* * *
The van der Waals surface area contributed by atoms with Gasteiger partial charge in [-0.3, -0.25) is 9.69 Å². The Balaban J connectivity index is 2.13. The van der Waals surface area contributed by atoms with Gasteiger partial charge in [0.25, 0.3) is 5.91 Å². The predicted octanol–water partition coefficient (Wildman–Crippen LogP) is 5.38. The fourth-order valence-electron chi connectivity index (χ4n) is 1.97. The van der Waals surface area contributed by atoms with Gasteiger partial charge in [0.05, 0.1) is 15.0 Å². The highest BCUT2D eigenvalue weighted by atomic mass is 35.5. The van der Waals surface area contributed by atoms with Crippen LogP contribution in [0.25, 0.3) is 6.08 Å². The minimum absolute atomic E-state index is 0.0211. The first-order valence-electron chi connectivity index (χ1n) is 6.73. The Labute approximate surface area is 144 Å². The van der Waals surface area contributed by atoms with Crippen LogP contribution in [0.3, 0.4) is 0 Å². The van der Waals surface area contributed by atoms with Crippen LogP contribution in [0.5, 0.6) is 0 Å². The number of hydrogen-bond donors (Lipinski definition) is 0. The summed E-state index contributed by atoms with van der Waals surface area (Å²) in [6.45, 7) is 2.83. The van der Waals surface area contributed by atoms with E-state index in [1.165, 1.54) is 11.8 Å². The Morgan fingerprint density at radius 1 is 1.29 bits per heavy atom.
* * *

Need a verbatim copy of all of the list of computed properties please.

The van der Waals surface area contributed by atoms with Gasteiger partial charge in [-0.3, -0.25) is 9.69 Å². The Balaban J connectivity index is 2.13. The van der Waals surface area contributed by atoms with Gasteiger partial charge in [0.25, 0.3) is 5.91 Å². The predicted octanol–water partition coefficient (Wildman–Crippen LogP) is 5.38. The fourth-order valence-electron chi connectivity index (χ4n) is 1.97. The van der Waals surface area contributed by atoms with Gasteiger partial charge in [0.05, 0.1) is 15.0 Å². The highest BCUT2D eigenvalue weighted by atomic mass is 35.5. The van der Waals surface area contributed by atoms with Crippen LogP contribution in [0.25, 0.3) is 6.08 Å². The minimum absolute atomic E-state index is 0.0211. The first-order valence-electron chi connectivity index (χ1n) is 6.73. The Labute approximate surface area is 144 Å². The van der Waals surface area contributed by atoms with Crippen LogP contribution in [0.3, 0.4) is 0 Å². The van der Waals surface area contributed by atoms with Crippen LogP contribution in [0.5, 0.6) is 0 Å². The number of hydrogen-bond donors (Lipinski definition) is 0. The summed E-state index contributed by atoms with van der Waals surface area (Å²) in [6.45, 7) is 2.83. The van der Waals surface area contributed by atoms with E-state index in [1.165, 1.54) is 11.8 Å². The Morgan fingerprint density at radius 1 is 1.29 bits per heavy atom.